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How to Photograph a Tree

Trees are willing subjects but don't be fooled—to create a compelling photograph, you need to take time to get to know them.

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A veil of wire adds an artistic element to this photograph of a weeping cherry tree in Tokyo, Japan.


Trees are willing subjects—you don't have to worry about catching them in action or getting them in the right mood. They won't get uncomfortable if you spend hours studying them from every angle at all different times of the day. Does that make them easy to photograph? "In my dreams!" laughs photographer Len Jenshel.

Jenshel and his partner Diane Cook have been photographing landscapes together for over 25 years, combining a fine art aesthetic with documentary storytelling. For their most recent collaboration, "Wise Trees," they spent two years documenting trees around the world and how they play a unique and important role in our human history.

Here are their tips on how to get the most out of the trees in your life.

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For this photograph of Sir Isaac Newton's apple tree in Lincolnshire, England, being there at the right time of year was essential—when the apples are at their reddest and before they have fallen from the tree.


Research, research, research.

When Cook and Jenshel started work on their "Wise Trees" project, the question foremost in their minds was how to make a beautiful photo, but also how best to convey the importance of each tree. "You want to tie into seasonality, and cultural significance. You want to know about weather, when it will be in bloom," Jenshel says.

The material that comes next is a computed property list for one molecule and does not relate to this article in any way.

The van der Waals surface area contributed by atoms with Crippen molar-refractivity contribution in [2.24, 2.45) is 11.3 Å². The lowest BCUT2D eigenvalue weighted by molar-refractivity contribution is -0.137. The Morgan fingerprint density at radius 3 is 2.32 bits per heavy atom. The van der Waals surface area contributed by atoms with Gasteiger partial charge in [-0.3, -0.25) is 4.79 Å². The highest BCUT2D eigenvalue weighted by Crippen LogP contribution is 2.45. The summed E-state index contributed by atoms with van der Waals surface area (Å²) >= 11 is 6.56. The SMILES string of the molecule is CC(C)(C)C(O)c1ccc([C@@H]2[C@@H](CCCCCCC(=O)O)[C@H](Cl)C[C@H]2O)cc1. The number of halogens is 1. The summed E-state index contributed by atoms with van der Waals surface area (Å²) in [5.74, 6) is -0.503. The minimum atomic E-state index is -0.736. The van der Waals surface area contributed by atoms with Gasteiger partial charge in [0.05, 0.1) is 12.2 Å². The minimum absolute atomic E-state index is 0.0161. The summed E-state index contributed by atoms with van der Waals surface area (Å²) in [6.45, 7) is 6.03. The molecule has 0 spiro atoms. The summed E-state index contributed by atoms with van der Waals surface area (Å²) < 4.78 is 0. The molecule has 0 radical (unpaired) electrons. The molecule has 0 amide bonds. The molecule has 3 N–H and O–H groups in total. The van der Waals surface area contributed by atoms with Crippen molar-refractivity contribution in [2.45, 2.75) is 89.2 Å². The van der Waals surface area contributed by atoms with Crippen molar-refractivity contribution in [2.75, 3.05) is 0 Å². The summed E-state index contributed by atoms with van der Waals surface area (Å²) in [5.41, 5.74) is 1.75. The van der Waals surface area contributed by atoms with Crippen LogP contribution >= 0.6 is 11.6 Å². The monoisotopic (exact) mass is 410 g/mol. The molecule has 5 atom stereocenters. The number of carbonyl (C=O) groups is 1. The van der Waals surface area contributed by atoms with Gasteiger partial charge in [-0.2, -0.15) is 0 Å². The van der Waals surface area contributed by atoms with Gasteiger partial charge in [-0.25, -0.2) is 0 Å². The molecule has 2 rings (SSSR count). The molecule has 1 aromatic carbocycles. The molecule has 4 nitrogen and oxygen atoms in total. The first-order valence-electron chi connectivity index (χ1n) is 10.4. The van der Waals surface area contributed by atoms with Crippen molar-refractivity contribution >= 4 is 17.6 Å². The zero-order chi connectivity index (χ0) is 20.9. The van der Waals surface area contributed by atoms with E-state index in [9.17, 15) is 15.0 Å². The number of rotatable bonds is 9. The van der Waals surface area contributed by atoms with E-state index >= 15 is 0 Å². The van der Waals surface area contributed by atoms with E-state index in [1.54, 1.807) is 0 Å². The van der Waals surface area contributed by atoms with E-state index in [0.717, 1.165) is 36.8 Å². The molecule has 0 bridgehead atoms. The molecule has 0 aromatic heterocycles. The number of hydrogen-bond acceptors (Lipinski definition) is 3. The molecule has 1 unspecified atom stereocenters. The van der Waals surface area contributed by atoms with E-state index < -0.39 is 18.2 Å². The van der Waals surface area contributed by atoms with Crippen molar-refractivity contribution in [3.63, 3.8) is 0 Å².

For the photograph of Isaac Newton's apple tree, they emailed back and forth with experts to determine when the apples would be at their reddest before falling off. They also use tools like Google Earth to find out what to expect from the terrain and Photographer's Ephemeris to learn at what times of day a tree might get sunlight. All before taking out the camera.

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Every year, thousands flock to the Tidal Basin in Washington, D.C, to experience the fleeting beauty of the cherry trees in full bloom. Finding a spot to photograph without people takes perserverance.


Followed by patience, patience, patience.

"A tree does not reveal its secrets in just two hours," Cook and Jenshel both agree. "It takes walking around it at different times of day." For their Wise Trees project, they spent about two days with each tree.

"Our initial reaction to every tree is 'This is going to be a difficult one to photograph' but it does, with time, reveal its secrets," Jenshel says.